Over time, content marketing can prove to be a cost-effective tactic that leads to big benefits for your business. Not only can it help you attract (and convert) new customers, it’s also a great way to establish yourself as a trusted source for information in your field.
Online marketing is the main focus for many startups, but there’s still plenty of value to be found in offline promotion, too. Here are a few ideas:
Create business cards or brochures
Physical items like business cards and brochures are a direct, convenient way to make a great first impression and tell new folks what you have to offer. Design and print professional looking business cards with the name of your business, your contact information, and your logo. Or, create brochures that explain what you do and what type of stuff you sell. Then, look for networking opportunities where you can hand them out to your peers and potential customers.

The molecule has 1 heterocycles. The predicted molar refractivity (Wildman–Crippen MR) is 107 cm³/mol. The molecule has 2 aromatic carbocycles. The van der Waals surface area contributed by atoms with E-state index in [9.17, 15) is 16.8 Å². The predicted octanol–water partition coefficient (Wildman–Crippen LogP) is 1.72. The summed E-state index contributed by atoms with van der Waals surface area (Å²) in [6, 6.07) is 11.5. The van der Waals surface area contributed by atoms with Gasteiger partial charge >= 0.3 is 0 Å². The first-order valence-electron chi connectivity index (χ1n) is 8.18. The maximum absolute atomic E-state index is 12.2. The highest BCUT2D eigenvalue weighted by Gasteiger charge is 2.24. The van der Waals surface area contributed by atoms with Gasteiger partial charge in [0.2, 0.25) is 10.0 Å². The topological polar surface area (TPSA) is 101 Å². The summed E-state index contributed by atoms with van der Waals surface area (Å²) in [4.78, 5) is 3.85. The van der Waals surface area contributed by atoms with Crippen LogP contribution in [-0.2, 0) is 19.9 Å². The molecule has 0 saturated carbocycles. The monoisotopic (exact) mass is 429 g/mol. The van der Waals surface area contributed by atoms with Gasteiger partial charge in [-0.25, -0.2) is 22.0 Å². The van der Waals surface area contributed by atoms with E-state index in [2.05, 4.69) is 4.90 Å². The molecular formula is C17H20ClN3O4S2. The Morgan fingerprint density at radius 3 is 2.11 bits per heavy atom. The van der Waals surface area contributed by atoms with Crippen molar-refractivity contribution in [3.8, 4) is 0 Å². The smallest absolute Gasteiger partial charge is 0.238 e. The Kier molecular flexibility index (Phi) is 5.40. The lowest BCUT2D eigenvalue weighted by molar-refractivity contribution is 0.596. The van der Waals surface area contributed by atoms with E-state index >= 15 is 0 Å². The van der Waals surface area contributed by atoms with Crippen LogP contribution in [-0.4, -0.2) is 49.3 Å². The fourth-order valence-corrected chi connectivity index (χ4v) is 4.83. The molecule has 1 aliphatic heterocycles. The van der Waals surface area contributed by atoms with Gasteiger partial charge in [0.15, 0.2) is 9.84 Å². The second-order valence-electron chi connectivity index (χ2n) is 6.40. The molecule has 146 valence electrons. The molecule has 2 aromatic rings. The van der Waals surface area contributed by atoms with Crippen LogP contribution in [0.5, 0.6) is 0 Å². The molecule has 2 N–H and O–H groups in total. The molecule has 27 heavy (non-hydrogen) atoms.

Go where your customers are
When you’re just starting out, networking can play a key role in developing relationships and getting your business off the ground. Be on the lookout for opportunities to have face-to-face interactions with people who might be interested in your goods or services. Visit trade shows or conferences, attend meet-ups for entrepreneurs in your local area, or do a bit of research and seek out one-on-one meetings with folks who can help you get your business to the next level.
Postcards can help you stand out from the competition and give your audience something tangible to remember you by. They’re a fun way to introduce yourself to new contacts, announce a new release, invite folks to an upcoming event, or anything else you’d like.
Generate positive word-of-mouth
Word of mouth is one of the most effective marketing tools for startups. When people hear that their co-workers, friends, or family members had a great experience with your business, products, or services, there’s a good chance they’re going to give you a try, too. Strive to create a great customer experience and exceed expectations every step of the way.